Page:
When we were children, we learned the traditions and customs of our cultures. There were foods, dances, music, clothing and much more that we were to internalize and accept as our own. We were born with these rich and deep histories inside of us, just waiting to be unlocked so that we could connect to them. We were taught about each of these little details so that we could understand ourselves and our behaviors better. After all, understanding your relationship with the world helps you to navigate it so much clearer.
It’s different for everyone, but for me, I learned about what it means to be Italian, my culture given to me at birth from my family, and everything that came with it. I learned where my ancestors were from, the recipes and flavors passed down from generation to generation, and all of the traditions that we partook in during each family holiday. I am proud of my heritage, though I had no choice in being a part of it, and love where I come from both literally and figuratively. While I cannot speak for everyone, I would say that generally, this experience of learning one’s own culture is rather common and important to how we fit ourselves into this world.
The day I began looking at my queerness as my culture is the day that it all changed for me. As silly as it may sound, to me, being gay is on the same level as having roots in another country or part of the world. It is a part of me that I was born into, cannot change and wish to celebrate as often as I can. It is something that I had to learn and internalize on my own, an entire realm of possibility now open to me. I started to look at my queerness as a gift that was given to me completely by chance, a gift that took me a long time to open, but one that I fell in love with once the paper was unwrapped.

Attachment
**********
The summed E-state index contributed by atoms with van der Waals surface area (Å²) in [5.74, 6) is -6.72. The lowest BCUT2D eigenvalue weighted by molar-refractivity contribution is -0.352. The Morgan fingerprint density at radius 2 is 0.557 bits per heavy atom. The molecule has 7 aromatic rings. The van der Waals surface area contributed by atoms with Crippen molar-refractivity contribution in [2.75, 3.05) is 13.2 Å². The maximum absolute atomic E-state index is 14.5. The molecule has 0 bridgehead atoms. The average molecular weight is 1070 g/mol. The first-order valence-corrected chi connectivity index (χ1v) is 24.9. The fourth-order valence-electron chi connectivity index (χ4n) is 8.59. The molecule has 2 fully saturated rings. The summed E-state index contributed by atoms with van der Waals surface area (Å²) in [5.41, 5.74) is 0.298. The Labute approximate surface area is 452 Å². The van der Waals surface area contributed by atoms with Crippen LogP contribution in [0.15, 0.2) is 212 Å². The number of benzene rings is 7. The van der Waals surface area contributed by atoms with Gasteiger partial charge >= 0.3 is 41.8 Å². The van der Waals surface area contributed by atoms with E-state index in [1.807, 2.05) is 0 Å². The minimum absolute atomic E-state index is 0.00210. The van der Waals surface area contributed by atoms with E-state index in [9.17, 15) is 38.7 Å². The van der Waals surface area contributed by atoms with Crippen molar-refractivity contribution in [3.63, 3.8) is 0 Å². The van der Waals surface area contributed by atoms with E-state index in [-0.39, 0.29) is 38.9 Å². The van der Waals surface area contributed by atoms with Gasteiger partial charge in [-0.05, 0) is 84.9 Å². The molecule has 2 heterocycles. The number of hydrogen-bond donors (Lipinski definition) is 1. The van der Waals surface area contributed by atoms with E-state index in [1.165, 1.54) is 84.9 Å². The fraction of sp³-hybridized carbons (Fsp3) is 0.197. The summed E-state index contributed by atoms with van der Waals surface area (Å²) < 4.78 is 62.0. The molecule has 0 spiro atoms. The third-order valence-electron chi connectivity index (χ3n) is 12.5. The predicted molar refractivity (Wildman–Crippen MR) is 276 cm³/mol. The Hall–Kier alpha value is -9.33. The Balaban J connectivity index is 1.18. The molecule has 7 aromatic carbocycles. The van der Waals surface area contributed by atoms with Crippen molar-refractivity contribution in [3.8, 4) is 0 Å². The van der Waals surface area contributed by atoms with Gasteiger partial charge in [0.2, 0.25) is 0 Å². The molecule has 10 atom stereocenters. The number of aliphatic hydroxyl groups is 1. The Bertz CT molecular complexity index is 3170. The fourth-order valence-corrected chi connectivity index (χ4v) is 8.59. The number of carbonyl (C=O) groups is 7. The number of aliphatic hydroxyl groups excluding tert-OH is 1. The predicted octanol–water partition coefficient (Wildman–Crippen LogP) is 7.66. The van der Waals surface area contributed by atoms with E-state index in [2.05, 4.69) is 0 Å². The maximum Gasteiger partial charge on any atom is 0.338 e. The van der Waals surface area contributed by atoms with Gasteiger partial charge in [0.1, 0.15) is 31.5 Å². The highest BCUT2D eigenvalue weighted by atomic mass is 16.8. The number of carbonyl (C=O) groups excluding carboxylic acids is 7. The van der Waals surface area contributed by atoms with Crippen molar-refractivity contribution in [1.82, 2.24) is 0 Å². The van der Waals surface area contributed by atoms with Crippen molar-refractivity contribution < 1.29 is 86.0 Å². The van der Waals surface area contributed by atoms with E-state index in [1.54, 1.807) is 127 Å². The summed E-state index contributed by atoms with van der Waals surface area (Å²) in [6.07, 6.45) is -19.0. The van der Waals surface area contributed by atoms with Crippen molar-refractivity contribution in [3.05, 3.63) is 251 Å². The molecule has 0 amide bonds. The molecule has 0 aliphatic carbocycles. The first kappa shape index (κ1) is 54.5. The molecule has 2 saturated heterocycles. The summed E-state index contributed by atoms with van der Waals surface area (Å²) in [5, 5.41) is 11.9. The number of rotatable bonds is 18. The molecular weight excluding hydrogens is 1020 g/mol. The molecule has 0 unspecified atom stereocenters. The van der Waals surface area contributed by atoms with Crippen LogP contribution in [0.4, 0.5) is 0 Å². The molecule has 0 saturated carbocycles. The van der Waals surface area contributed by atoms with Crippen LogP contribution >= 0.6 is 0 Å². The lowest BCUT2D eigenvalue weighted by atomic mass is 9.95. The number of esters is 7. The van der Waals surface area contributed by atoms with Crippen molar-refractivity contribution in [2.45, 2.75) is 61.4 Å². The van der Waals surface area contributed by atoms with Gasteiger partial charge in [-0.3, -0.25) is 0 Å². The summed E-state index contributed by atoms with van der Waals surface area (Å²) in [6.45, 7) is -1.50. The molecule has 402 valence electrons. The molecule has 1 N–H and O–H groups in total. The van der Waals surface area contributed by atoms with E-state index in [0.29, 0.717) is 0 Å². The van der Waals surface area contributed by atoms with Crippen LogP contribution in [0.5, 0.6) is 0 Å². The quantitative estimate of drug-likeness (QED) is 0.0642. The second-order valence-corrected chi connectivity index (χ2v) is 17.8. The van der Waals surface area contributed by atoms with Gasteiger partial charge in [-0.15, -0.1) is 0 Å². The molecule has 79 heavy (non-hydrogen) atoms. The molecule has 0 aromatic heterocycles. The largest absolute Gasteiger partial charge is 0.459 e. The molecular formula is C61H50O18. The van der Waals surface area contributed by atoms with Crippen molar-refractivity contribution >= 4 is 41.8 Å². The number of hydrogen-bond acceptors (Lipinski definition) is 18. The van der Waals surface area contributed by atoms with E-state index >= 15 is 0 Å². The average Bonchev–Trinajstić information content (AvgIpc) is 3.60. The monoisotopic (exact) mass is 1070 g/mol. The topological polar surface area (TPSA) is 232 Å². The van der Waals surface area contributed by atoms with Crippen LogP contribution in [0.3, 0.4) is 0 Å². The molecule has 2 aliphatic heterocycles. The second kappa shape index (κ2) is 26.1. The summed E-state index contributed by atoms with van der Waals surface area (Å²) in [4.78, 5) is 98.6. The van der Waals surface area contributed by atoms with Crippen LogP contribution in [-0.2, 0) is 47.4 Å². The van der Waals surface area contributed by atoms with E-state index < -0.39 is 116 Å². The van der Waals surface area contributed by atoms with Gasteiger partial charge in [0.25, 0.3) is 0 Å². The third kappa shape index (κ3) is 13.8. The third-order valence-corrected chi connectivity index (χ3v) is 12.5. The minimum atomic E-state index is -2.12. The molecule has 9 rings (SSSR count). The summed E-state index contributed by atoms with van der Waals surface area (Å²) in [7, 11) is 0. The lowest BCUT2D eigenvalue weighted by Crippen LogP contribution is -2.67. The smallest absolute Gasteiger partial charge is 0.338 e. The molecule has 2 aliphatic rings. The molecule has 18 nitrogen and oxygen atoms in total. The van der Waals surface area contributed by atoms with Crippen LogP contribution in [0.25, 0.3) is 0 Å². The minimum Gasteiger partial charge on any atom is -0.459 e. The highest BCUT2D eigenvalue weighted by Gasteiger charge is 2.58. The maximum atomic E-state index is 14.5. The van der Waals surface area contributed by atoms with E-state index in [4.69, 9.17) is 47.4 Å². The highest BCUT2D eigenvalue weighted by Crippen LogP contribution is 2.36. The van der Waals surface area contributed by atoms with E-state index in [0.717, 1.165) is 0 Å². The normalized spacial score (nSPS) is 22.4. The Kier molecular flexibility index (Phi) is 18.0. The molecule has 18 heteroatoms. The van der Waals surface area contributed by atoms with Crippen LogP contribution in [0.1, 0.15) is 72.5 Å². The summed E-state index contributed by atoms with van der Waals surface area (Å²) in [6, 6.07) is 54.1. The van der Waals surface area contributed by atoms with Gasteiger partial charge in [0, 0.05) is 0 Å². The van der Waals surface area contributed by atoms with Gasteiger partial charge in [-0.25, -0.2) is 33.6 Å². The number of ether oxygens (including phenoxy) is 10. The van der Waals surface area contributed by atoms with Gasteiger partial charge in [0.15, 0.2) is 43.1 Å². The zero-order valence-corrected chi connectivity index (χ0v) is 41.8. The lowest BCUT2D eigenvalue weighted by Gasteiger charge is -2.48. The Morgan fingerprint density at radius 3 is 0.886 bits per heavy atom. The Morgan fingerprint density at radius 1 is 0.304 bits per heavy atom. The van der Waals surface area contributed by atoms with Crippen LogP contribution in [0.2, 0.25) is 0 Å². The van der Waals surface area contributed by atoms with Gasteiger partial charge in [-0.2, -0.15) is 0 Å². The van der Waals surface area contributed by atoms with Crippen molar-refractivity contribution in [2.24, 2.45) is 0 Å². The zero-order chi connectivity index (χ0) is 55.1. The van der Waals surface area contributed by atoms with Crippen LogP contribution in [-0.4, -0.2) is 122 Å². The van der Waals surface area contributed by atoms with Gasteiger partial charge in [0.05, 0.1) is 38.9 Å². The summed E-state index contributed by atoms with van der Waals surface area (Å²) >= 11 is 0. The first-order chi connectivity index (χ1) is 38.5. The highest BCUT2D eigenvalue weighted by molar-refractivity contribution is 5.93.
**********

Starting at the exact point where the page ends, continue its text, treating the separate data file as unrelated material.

As queer people, we are born into our culture completely randomly. We have no choice in the matter, but are chosen as facilitators of a culture passed down from friend to friend rather than by blood. It felt like I was hand picked for some sort of divine purpose, though I didn’t always feel that way. At one point, it felt like a heavy burden to have to bear every day of my life. The trickiest part is that no one but ourselves and other queer people can and will teach about queer history and include us in the narrative, not those subscribing to the world’s heteronormative agenda.